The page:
OAK HARBOR AREA COUNCIL
Monday 31 August 2015
On this date in . . .
1887 Thomas A Edison patents Kinetoscope, (produces moving pictures)
Dates in American Military History: 31 August
from the website: thisdayinusmilhist.wordpress.com/about/
1777 – Samuel Mason, a captain in command of Fort Henry on the Ohio frontier, survives a devastating Indian attack only to become one of the young nation’s first western desperados. The son of a distinguished Virginia family, Samuel Mason became a militia officer and was assigned to the western frontier post of Fort Henry in present-day West Virginia. In the summer of 1777, with the colonies fighting a war for independence, Mason feared attacks by the Indian allies of the British. On this day in 1777, a band of Native Americans from several eastern tribes did attack the fort. The Indians initially fired only on several men who were outside the fort rounding up horses. Hearing the shots, Mason gathered 14 men and rode to their rescue. This was exactly what the warriors hoped he would do. They lay in wait and ambushed the party, killing all but Mason. Badly wounded, Mason escaped death by hiding behind a log. A second party that attempted to come to his rescue suffered the same fate as the first. All told, Mason lost 15 men compared to only one fatality among the attackers. Mason recovered from his wounds and continued to command Fort Henry for several years. Following the end of the war, though, he seems to have fallen on hard times. Repeatedly accused of being a thief, he moved farther west into the lawless frontier of the young American nation. By 1797, he had become a pirate on the Mississippi River, preying on boatmen who moved valuable goods up and down the river. He also reportedly took to robbing travelers along the Natchez Trace (or trail) in Tennessee, often with the assistance of his four sons and several other vicious men. By the early 1800s, Mason had become one of the most notorious desperados on the American frontier, a precursor to Jesse James, Cole Younger, and later outlaws of the Wild West. In January 1803, Spanish authorities arrested Mason and his four sons and decided to turn them over to the Americans. En route to Natchez, Tennessee, Mason and his sons killed the commander of the boat and escaped. Determined to apprehend Mason, the Americans upped the reward for his capture, dead or alive. The reward money soon proved too tempting for two members of Mason’s gang. In July 1803 they killed Mason, cut off his head, and brought it into the Mississippi territorial offices to prove that they had earned the reward. The men were soon identified as members of Mason’s gang, however, and they were arrested and hanged.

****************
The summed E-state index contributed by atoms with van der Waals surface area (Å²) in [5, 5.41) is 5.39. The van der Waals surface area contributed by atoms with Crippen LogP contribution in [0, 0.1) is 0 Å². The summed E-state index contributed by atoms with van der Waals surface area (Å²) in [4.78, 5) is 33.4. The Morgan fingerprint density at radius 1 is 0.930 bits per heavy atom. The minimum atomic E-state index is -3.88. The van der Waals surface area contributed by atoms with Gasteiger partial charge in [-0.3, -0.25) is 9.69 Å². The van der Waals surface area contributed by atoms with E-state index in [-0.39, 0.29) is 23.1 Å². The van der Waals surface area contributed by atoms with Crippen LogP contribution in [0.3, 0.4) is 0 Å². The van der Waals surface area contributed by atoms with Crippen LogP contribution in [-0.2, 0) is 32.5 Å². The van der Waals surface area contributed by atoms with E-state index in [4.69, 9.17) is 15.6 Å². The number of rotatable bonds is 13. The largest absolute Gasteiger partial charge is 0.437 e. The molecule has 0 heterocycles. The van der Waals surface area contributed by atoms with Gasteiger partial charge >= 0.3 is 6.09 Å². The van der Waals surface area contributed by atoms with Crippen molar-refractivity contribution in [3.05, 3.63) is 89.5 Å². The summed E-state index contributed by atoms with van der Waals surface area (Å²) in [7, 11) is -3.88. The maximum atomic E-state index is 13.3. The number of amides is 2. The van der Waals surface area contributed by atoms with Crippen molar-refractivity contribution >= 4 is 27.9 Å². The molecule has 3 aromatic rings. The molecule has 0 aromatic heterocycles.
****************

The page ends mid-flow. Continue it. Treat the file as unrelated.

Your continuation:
1803 – Captain Meriwether Lewis left Pittsburgh to meet up with Captain William Clark and begin their trek to the Pacific Ocean.
1819 – The cutters Alabama and Louisiana captured the privateer Bravo in the Gulf of Mexico. The master, Jean Le Farges — a lieutenant of Jean Lafitte — was later hanged from the Louisiana’s yardarm on the Mississippi River. The cutters then sailed for Patterson’s Town on Breton Island to destroy the notorious pirates’ den there.
1842 – US Naval Observatory was authorized by an act of Congress.
1842 – Congress replaces the Board of Navy Commissioners, a group of senior officer who oversaw naval technical affairs, with the five technical Bureaus, ancestors of the Systems Commands. One of the 1842 Bureau, the Bureau of Medicine and Surgery, continues to serve under its original name.
1852 – The Lighthouse Board was created and charged with administering the Lighthouse Service, as the Revenue Cutter Service was again decentralized. The board was comprised of Army and Navy officers, and civilian scientists. Channel marking and light operation acquired scientific precision and engineering. Classical lenses and lateral buoy systems were introduced. The Life-Saving Service separated from the Revenue Cutter Service in 1852 also.
1942 – 3rd Marines leave San Diego bound for American Samoa.
1943 – American carrier based aircraft strike Marcus island. The Independence, Essex and Yorktown are involved. These ships are part of the newly formed Fast Carrier Task Force.
1943 – Commissioning of USS Harmon (DE-678), first Navy ship named for an African American Sailor.
1961 – A concrete wall replaced the barbed wire fence that separated East and West Germany, it would be called the Berlin wall.
1962 – Last flight of Navy airship made at NAS Lakehurst, NJ.
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No meetings in July and August
1 Sep 2015
11:30 a.m.-1:00 p.m.
A Navy League Salute
The Late Don Boyer
Chaplain David G. Lura,